In the same way the RequestHandlers receive, as constructor parameter, a DataStore from the factory object, so that it is easy to change data store in the project by implementing a new one and returning it in the factory method.

Just the time to create tests for the different handlers and voilà, the project is ready. Documentation, a piece of bash script to try to make a kind of integration test (not finished yet) and all on GitHub.
I copy here a piece of the documentation I wrote that I feel is really nice to read:

In this chapter I want to try to give my point of view on the topic that were important for the test

Concurrency

I try to use the best functional principles for approaching the concurrency problem. Everything is purely functional and uses immutable objects, except the¬†DataStore, that is unique per instance and synchronized. In the implementation I gave, only the¬†delAll¬†method is made by two requests: the first because I wanted to give back the list of elements we cleaned, the second is the clear itself. This means that if we receive a request in the middle, the data deleted could be different from the one returned by the REST service. I could have synchronized the method but I don’t see an issue in that, also because the¬†delAll¬†was not required by the test and I would not leave it in a real scenario, too dangerous (I coded it only to help me with tests).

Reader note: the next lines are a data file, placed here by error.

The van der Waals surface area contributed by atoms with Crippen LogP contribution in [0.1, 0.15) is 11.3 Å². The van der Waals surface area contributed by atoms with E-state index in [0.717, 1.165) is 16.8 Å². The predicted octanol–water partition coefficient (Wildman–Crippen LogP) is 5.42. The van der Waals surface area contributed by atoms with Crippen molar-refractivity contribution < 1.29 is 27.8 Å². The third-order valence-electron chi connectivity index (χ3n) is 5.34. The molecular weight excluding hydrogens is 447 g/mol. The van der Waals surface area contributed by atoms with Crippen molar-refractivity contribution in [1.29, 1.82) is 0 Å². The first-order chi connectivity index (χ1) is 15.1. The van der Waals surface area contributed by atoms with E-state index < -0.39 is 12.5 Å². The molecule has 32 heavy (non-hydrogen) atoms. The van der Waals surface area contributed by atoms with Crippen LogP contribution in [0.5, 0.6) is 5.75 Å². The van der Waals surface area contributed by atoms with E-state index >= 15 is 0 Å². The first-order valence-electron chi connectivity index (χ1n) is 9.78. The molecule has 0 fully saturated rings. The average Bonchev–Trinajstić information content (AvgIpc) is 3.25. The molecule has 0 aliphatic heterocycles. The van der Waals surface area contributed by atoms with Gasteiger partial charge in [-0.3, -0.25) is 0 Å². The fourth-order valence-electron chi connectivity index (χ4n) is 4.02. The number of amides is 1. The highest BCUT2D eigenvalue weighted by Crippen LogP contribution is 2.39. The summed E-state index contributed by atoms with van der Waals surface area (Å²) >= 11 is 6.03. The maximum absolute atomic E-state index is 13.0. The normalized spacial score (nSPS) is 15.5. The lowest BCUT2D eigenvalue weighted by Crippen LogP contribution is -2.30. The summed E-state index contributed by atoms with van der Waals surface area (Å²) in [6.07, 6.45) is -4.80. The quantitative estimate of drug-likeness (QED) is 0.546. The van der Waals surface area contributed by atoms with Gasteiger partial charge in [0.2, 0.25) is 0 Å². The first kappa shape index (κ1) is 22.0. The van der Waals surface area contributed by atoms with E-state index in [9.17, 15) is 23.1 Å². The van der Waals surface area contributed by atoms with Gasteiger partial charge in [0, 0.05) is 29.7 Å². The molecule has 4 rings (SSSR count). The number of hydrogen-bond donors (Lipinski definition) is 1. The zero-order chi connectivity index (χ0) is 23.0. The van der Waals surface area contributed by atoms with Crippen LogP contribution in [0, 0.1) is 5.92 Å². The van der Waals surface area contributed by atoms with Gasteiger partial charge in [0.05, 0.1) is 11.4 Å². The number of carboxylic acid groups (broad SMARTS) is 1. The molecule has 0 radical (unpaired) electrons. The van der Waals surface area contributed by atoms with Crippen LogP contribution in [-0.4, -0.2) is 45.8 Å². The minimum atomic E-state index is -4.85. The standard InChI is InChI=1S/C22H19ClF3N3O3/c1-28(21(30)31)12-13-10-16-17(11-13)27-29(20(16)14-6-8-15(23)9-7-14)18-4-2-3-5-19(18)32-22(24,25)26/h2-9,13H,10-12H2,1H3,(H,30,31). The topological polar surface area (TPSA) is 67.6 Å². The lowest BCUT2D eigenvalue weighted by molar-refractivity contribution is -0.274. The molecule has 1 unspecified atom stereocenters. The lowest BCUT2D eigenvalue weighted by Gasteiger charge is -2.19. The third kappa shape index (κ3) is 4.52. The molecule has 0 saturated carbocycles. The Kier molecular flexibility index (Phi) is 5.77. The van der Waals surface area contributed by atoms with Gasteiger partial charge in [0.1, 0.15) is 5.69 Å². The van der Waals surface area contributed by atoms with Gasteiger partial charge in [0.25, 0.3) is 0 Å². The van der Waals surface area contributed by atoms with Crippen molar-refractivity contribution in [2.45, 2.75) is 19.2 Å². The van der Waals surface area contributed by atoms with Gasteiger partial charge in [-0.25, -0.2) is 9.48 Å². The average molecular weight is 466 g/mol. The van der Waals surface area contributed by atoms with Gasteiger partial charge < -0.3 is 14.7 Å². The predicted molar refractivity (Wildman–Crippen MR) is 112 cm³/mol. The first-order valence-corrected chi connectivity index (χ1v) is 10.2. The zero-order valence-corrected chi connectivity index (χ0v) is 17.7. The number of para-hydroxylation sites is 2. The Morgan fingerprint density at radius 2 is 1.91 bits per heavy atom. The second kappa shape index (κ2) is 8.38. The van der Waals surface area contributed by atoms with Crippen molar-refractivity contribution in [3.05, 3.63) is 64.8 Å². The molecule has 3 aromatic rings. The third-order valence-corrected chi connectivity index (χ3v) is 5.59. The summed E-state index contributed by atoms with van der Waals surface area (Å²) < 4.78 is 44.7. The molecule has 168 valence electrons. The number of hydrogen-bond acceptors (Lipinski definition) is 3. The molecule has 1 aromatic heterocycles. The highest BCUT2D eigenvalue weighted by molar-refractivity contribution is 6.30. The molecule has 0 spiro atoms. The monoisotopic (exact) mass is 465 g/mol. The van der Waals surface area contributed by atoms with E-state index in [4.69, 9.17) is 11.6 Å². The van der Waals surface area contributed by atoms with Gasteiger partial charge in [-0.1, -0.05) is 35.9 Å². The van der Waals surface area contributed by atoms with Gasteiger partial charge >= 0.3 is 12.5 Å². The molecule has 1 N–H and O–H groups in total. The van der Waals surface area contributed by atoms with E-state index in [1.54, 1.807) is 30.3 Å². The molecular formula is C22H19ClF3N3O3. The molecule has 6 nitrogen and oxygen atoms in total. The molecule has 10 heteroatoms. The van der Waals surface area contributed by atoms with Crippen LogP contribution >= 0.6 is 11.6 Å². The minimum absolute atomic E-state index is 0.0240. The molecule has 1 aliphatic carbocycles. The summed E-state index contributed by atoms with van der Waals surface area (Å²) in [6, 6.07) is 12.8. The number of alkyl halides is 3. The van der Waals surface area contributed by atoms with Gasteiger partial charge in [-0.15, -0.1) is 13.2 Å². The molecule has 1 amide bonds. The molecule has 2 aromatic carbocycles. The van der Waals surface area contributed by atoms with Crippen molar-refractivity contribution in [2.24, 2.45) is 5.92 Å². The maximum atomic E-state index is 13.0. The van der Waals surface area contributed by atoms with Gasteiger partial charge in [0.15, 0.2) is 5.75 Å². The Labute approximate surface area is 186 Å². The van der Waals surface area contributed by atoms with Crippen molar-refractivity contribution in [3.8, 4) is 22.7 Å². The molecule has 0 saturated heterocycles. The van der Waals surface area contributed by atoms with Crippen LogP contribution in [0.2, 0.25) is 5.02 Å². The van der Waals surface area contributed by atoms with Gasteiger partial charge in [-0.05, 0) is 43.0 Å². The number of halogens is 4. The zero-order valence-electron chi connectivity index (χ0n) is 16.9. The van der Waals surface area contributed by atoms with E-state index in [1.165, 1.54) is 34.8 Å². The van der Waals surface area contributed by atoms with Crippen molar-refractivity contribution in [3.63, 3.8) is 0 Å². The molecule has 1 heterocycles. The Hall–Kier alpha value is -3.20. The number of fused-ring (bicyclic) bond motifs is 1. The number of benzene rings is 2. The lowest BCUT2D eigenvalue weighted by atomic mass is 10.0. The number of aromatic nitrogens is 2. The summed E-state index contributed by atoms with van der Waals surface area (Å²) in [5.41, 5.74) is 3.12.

Reuse